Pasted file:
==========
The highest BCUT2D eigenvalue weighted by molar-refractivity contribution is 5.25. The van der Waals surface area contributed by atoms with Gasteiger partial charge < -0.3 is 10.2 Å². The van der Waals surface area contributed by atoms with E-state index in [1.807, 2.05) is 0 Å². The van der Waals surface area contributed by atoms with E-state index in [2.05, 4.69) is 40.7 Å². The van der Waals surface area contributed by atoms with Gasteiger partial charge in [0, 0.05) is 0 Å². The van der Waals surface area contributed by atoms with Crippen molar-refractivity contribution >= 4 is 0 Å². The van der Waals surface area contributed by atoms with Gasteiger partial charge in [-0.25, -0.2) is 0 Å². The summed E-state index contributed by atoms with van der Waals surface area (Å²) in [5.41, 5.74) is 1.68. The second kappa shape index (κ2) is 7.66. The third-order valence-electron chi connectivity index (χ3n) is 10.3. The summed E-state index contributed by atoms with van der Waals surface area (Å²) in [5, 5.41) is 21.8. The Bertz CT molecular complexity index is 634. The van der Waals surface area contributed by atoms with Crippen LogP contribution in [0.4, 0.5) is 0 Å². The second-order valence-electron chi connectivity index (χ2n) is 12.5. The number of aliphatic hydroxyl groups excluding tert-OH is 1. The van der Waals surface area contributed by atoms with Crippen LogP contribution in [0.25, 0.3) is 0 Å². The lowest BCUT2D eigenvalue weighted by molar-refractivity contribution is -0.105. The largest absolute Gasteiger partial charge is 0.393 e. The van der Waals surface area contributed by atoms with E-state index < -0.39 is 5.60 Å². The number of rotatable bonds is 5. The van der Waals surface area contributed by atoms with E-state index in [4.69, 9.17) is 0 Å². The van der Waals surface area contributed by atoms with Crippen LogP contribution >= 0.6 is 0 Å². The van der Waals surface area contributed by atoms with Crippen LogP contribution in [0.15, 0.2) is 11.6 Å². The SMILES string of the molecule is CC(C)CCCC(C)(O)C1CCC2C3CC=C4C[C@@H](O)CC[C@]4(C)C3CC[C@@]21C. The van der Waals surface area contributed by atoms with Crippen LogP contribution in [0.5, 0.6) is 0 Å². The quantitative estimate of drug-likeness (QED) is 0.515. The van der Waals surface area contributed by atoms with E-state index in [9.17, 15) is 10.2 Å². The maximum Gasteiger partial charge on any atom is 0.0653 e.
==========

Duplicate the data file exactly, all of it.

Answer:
The highest BCUT2D eigenvalue weighted by molar-refractivity contribution is 5.25. The van der Waals surface area contributed by atoms with Gasteiger partial charge < -0.3 is 10.2 Å². The van der Waals surface area contributed by atoms with E-state index in [1.807, 2.05) is 0 Å². The van der Waals surface area contributed by atoms with E-state index in [2.05, 4.69) is 40.7 Å². The van der Waals surface area contributed by atoms with Gasteiger partial charge in [0, 0.05) is 0 Å². The van der Waals surface area contributed by atoms with Crippen molar-refractivity contribution >= 4 is 0 Å². The van der Waals surface area contributed by atoms with Gasteiger partial charge in [-0.25, -0.2) is 0 Å². The summed E-state index contributed by atoms with van der Waals surface area (Å²) in [5.41, 5.74) is 1.68. The second kappa shape index (κ2) is 7.66. The third-order valence-electron chi connectivity index (χ3n) is 10.3. The summed E-state index contributed by atoms with van der Waals surface area (Å²) in [5, 5.41) is 21.8. The Bertz CT molecular complexity index is 634. The van der Waals surface area contributed by atoms with Crippen LogP contribution in [0.4, 0.5) is 0 Å². The second-order valence-electron chi connectivity index (χ2n) is 12.5. The number of aliphatic hydroxyl groups excluding tert-OH is 1. The van der Waals surface area contributed by atoms with Crippen LogP contribution in [0.25, 0.3) is 0 Å². The lowest BCUT2D eigenvalue weighted by molar-refractivity contribution is -0.105. The largest absolute Gasteiger partial charge is 0.393 e. The van der Waals surface area contributed by atoms with E-state index < -0.39 is 5.60 Å². The number of rotatable bonds is 5. The van der Waals surface area contributed by atoms with E-state index in [4.69, 9.17) is 0 Å². The van der Waals surface area contributed by atoms with Crippen LogP contribution >= 0.6 is 0 Å². The van der Waals surface area contributed by atoms with Crippen LogP contribution in [0.15, 0.2) is 11.6 Å². The SMILES string of the molecule is CC(C)CCCC(C)(O)C1CCC2C3CC=C4C[C@@H](O)CC[C@]4(C)C3CC[C@@]21C. The van der Waals surface area contributed by atoms with Crippen LogP contribution in [0.5, 0.6) is 0 Å². The quantitative estimate of drug-likeness (QED) is 0.515. The van der Waals surface area contributed by atoms with E-state index in [9.17, 15) is 10.2 Å². The maximum Gasteiger partial charge on any atom is 0.0653 e.